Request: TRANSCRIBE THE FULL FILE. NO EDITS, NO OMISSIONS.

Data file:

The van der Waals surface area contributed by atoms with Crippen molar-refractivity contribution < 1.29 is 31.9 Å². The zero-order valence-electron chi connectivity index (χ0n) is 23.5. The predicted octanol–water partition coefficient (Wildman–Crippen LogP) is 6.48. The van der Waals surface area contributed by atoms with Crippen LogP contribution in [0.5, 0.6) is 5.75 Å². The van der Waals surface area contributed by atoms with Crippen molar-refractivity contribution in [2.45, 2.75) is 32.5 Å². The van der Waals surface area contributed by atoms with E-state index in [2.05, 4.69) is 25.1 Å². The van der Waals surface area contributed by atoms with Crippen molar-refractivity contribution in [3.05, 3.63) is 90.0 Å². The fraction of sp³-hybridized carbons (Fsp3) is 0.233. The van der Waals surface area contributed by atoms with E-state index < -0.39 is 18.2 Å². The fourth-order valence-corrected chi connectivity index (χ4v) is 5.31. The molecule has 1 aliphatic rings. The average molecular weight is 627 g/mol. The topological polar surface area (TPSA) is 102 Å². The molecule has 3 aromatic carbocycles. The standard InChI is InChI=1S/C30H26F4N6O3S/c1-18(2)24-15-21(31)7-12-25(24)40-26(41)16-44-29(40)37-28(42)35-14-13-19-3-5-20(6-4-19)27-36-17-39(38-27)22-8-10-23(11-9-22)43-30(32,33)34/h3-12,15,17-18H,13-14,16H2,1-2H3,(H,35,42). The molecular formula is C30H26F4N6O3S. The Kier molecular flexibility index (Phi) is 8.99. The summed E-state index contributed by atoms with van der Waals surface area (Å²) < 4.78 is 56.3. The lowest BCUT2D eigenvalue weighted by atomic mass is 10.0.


The van der Waals surface area contributed by atoms with Crippen molar-refractivity contribution < 1.29 is 31.9 Å². The zero-order valence-electron chi connectivity index (χ0n) is 23.5. The predicted octanol–water partition coefficient (Wildman–Crippen LogP) is 6.48. The van der Waals surface area contributed by atoms with Crippen LogP contribution in [0.5, 0.6) is 5.75 Å². The van der Waals surface area contributed by atoms with Crippen molar-refractivity contribution in [2.45, 2.75) is 32.5 Å². The van der Waals surface area contributed by atoms with E-state index in [2.05, 4.69) is 25.1 Å². The van der Waals surface area contributed by atoms with Crippen molar-refractivity contribution in [3.05, 3.63) is 90.0 Å². The fraction of sp³-hybridized carbons (Fsp3) is 0.233. The van der Waals surface area contributed by atoms with E-state index < -0.39 is 18.2 Å². The fourth-order valence-corrected chi connectivity index (χ4v) is 5.31. The molecule has 1 aliphatic rings. The average molecular weight is 627 g/mol. The topological polar surface area (TPSA) is 102 Å². The molecule has 3 aromatic carbocycles. The standard InChI is InChI=1S/C30H26F4N6O3S/c1-18(2)24-15-21(31)7-12-25(24)40-26(41)16-44-29(40)37-28(42)35-14-13-19-3-5-20(6-4-19)27-36-17-39(38-27)22-8-10-23(11-9-22)43-30(32,33)34/h3-12,15,17-18H,13-14,16H2,1-2H3,(H,35,42). The molecular formula is C30H26F4N6O3S. The Kier molecular flexibility index (Phi) is 8.99. The summed E-state index contributed by atoms with van der Waals surface area (Å²) < 4.78 is 56.3. The lowest BCUT2D eigenvalue weighted by atomic mass is 10.0.